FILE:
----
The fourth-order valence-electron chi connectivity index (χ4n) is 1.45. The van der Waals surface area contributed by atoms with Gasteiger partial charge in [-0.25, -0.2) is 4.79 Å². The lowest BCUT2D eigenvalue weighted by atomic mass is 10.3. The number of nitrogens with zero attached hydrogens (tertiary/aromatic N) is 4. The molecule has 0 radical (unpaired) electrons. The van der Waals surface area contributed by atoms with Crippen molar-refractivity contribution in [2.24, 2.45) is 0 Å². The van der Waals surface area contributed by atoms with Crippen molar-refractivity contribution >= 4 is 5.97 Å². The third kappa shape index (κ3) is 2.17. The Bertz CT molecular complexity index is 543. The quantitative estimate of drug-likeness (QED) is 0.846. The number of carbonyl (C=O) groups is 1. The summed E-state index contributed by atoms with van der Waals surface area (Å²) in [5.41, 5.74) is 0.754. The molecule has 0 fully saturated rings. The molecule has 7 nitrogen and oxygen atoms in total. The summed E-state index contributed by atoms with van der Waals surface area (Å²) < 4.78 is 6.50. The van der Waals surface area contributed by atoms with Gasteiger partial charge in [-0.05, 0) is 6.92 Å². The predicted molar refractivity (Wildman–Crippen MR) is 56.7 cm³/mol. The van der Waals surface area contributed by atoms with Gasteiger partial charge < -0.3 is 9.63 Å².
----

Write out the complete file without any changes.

The fourth-order valence-electron chi connectivity index (χ4n) is 1.45. The van der Waals surface area contributed by atoms with Gasteiger partial charge in [-0.25, -0.2) is 4.79 Å². The lowest BCUT2D eigenvalue weighted by atomic mass is 10.3. The number of nitrogens with zero attached hydrogens (tertiary/aromatic N) is 4. The molecule has 0 radical (unpaired) electrons. The van der Waals surface area contributed by atoms with Crippen molar-refractivity contribution in [2.24, 2.45) is 0 Å². The van der Waals surface area contributed by atoms with Crippen molar-refractivity contribution >= 4 is 5.97 Å². The third kappa shape index (κ3) is 2.17. The Bertz CT molecular complexity index is 543. The quantitative estimate of drug-likeness (QED) is 0.846. The number of carbonyl (C=O) groups is 1. The summed E-state index contributed by atoms with van der Waals surface area (Å²) in [5.41, 5.74) is 0.754. The molecule has 0 fully saturated rings. The molecule has 7 nitrogen and oxygen atoms in total. The summed E-state index contributed by atoms with van der Waals surface area (Å²) < 4.78 is 6.50. The van der Waals surface area contributed by atoms with Gasteiger partial charge in [-0.05, 0) is 6.92 Å². The predicted molar refractivity (Wildman–Crippen MR) is 56.7 cm³/mol. The van der Waals surface area contributed by atoms with Gasteiger partial charge < -0.3 is 9.63 Å².